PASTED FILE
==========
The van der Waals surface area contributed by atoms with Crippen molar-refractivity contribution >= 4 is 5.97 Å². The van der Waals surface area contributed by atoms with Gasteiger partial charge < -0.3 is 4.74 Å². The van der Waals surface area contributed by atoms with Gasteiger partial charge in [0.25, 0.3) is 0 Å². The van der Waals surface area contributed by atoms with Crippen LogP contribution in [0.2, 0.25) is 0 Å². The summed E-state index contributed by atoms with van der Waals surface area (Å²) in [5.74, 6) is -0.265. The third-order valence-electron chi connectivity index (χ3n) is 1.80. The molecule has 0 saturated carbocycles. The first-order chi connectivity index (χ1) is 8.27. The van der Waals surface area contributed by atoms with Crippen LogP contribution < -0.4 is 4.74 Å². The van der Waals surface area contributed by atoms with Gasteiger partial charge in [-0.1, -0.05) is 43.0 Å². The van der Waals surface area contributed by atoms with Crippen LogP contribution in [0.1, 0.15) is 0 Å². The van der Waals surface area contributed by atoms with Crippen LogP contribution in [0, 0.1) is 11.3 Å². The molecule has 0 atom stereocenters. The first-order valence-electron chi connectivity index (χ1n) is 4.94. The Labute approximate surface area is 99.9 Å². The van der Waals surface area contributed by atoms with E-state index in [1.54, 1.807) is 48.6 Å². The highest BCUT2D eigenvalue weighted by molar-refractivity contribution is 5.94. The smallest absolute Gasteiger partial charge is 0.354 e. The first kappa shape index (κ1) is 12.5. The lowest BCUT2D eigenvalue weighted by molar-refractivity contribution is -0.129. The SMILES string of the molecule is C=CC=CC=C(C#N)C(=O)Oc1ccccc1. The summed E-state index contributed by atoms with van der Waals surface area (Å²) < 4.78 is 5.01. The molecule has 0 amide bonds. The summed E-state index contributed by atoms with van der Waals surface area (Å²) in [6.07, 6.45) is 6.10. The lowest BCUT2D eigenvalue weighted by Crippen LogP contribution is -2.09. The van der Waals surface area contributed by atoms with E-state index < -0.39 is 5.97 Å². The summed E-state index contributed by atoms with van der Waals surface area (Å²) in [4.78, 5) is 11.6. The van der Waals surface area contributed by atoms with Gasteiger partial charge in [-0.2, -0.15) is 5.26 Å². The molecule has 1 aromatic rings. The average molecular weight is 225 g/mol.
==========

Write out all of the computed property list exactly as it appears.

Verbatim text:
The van der Waals surface area contributed by atoms with Crippen molar-refractivity contribution >= 4 is 5.97 Å². The van der Waals surface area contributed by atoms with Gasteiger partial charge < -0.3 is 4.74 Å². The van der Waals surface area contributed by atoms with Gasteiger partial charge in [0.25, 0.3) is 0 Å². The van der Waals surface area contributed by atoms with Crippen LogP contribution in [0.2, 0.25) is 0 Å². The summed E-state index contributed by atoms with van der Waals surface area (Å²) in [5.74, 6) is -0.265. The third-order valence-electron chi connectivity index (χ3n) is 1.80. The molecule has 0 saturated carbocycles. The first-order chi connectivity index (χ1) is 8.27. The van der Waals surface area contributed by atoms with Crippen LogP contribution < -0.4 is 4.74 Å². The van der Waals surface area contributed by atoms with Gasteiger partial charge in [-0.1, -0.05) is 43.0 Å². The van der Waals surface area contributed by atoms with Crippen LogP contribution in [0.1, 0.15) is 0 Å². The van der Waals surface area contributed by atoms with Crippen LogP contribution in [0, 0.1) is 11.3 Å². The molecule has 0 atom stereocenters. The first-order valence-electron chi connectivity index (χ1n) is 4.94. The Labute approximate surface area is 99.9 Å². The van der Waals surface area contributed by atoms with E-state index in [1.54, 1.807) is 48.6 Å². The highest BCUT2D eigenvalue weighted by molar-refractivity contribution is 5.94. The smallest absolute Gasteiger partial charge is 0.354 e. The first kappa shape index (κ1) is 12.5. The lowest BCUT2D eigenvalue weighted by molar-refractivity contribution is -0.129. The SMILES string of the molecule is C=CC=CC=C(C#N)C(=O)Oc1ccccc1. The summed E-state index contributed by atoms with van der Waals surface area (Å²) < 4.78 is 5.01. The molecule has 0 amide bonds. The summed E-state index contributed by atoms with van der Waals surface area (Å²) in [6.07, 6.45) is 6.10. The lowest BCUT2D eigenvalue weighted by Crippen LogP contribution is -2.09. The van der Waals surface area contributed by atoms with E-state index < -0.39 is 5.97 Å². The summed E-state index contributed by atoms with van der Waals surface area (Å²) in [4.78, 5) is 11.6. The van der Waals surface area contributed by atoms with Gasteiger partial charge in [-0.2, -0.15) is 5.26 Å². The molecule has 1 aromatic rings. The average molecular weight is 225 g/mol.